As he hoped she would, Jane answered, “Yes, all of you.”

“We shall, Jane, thank you. You’re a good girl, and you’ve been a great help to us.  Now you’re going to lie down behind the verge where you were earlier, and you’re going to sleep peacefully, straight through the night.  When you awaken in the morning, you’ll remember none of the night’s events.  Do you understand?”

Another nod.  Without hesitation she returned to the hedge and reclined behind it, falling asleep immediately. The night was chilly and perhaps by morning there would be frost everywhere.  John removed his coat and placed it over her, then arranged the foliage so that she was completely hidden.

He went to the kitchen door where Eddie and Henry waited for him.  “There’s no telling where Longchamps’ men are, so when we get in there, we must maintain silence.  If we need to communicate, let’s do it by hand.”

The others nodded in agreement.  “Right, John,” said Henry.

“Eddie, I want you to get on the ceiling and move along with us.  Keep an alert eye for anyone we might not be able to see.  Understood?”


“One more thing.  If Henry senses that humans are hiding anywhere, let’s leave them where they are.  We don’t want to help Longchamps find them if he hasn’t already.”

They were with him.  Commitment shone within the eyes that stared at him through the shadows.

“Let’s go.”

He grasped the door handle and turned it.  The vampires quickly slipped inside, swords at the ready.

There to greet them was the overpowering smell of blood.

My Book for a Desert Island

Success is as dangerous as failure.
Hope is as hollow as fear.


Way back in 1972 I found myself in a spiritual and psychological desert of sorts, at odds with everyone and everything around me and uncertain as to what direction, if any, I should take. It was at that precise moment that, like Howard Carter entering Tutankhamun’s tomb, I stumbled onto the wisdom of the East. For a young woman who had grown up in a south-Louisiana, French-Catholic family, the discovery of such arcane philosophies as Taoism and Zen marked a major shift in my life, expanding my worldview as nothing else before or since. For me, the planet and its far-ranging cultural history unexpectedly became larger than I ever had imagined. Central to this turning point was the Tao Te Ching, a little book of sparely-written, oftentimes cryptic Chinese mysticism that reads like poetry.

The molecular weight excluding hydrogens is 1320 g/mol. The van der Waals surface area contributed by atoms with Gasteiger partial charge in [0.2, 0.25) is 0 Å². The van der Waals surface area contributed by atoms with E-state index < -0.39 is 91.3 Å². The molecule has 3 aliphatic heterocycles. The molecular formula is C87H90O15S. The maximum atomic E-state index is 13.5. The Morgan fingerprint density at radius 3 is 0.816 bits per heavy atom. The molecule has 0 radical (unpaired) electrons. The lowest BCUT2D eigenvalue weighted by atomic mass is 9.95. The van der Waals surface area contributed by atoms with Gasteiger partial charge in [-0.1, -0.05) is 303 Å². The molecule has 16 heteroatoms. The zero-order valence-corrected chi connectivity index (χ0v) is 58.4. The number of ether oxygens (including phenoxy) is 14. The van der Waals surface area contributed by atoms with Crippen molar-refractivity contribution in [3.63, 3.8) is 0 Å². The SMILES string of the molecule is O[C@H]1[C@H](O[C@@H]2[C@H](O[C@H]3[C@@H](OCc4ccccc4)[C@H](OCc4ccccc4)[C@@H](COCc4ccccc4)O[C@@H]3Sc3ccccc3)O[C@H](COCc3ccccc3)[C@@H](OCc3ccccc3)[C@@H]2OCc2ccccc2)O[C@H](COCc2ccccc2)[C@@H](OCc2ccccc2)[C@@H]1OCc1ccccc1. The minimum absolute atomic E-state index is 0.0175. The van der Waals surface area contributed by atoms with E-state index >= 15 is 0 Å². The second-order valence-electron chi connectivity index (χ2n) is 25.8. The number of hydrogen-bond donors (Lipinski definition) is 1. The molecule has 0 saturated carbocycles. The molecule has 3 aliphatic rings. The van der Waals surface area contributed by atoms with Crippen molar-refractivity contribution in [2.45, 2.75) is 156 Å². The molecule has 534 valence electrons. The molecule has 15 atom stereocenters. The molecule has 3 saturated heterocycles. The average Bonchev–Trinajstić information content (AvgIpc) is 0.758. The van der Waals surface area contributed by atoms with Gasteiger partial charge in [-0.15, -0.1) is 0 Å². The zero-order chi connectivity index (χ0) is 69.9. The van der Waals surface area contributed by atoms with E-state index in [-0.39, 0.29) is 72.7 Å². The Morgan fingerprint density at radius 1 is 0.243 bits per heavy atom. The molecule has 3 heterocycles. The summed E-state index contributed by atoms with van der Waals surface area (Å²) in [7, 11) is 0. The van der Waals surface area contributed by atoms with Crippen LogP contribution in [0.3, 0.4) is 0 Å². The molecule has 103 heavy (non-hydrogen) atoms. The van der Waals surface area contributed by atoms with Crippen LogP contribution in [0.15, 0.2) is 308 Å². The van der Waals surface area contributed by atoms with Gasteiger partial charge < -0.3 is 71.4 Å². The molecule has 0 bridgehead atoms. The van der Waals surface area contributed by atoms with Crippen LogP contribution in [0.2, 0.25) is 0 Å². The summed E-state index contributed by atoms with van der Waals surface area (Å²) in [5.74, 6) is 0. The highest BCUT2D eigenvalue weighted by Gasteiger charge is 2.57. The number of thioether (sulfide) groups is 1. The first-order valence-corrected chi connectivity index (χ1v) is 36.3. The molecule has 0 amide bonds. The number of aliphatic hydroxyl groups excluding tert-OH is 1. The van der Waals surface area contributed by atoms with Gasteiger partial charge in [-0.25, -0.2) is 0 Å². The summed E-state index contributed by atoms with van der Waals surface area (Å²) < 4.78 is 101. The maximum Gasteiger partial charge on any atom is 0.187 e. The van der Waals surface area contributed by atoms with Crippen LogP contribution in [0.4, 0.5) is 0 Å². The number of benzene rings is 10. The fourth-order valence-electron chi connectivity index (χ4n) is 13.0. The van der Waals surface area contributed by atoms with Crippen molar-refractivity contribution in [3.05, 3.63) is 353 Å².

Over the years I have dipped into it when I’ve needed to be reminded of its lessons; ignored it when tempted to flatter myself that I’ve outgrown it; and returned to its allure when the realization has flashed into my mind, that it is much grander than my laughable inability to comprehend its challenging secrets. I have argued with it, been tempted to rip it to shreds, and literally thrown it across the room in frustration. And yet…and yet…

There are books that I enjoy, some that have taught me a lot and a few I treasure, but Lao-Tzu’s ancient, humble lessons lie within the pages of the last book I’ll ever really need.

Francois Marcantel Immigrates to America

Okay, so this isn’t strictly speaking a piece about writing and/or books, but I am a Southerner with a legacy of literary compatriots (Faulkner, Welty, O’Connor, Lee (a couple of those), Capote, etc.; and you all have read them–right?), so this puts the topic at hand in the ballpark, more or less.  You see, we folks from the steamy environs of Dixie are nothing if not obsessed with our roots and all the various branches on our family trees, probably because said origins tend to be “lost within the very bogs of time” (to quote Florence King, another Southerner).

At any rate, on the “I am a Marcantel” page on Facebook (trust me, it does exist, closed membership and all that), there’s a Marcantels-in-America/Louisiana discussion that’s been doing the back-and-forth thing for the past few days.  The current topic focuses on whither Marcantels, Italy (Marcontelli?) or France (Marcantel?).

Here’s the story I know about my family, and every word is true.  Honest.

The first Marcantel in the New World was one François Marcantel, a French soldier who in 1752 “volunteered” to relocate to the then-colony of Louisiana as a militiaman-settler.  He came from Chambery in the foothills of the French Alps, at the time the capital of the Duchy of Savoy and now a ski resort.  Clear, clean air.  Snow-topped mountains.  Lush summer meadows.  Four distinct seasons.

I suspect that his arrival in Louisiana went something like this:

Welcome to the subtropics, François.  Let me tell you about your new home.  It features alligator-infested swamps, mosquitoes the size of your thumb, 200% year-round humidity so thick that you can see the air move, abundant wildlife, much of it carnivorous, and two lovely seasons: hot-and-wet and cold-and-wet.  And the good news is that hot-and-wet lasts twice as long as cold-and-wet.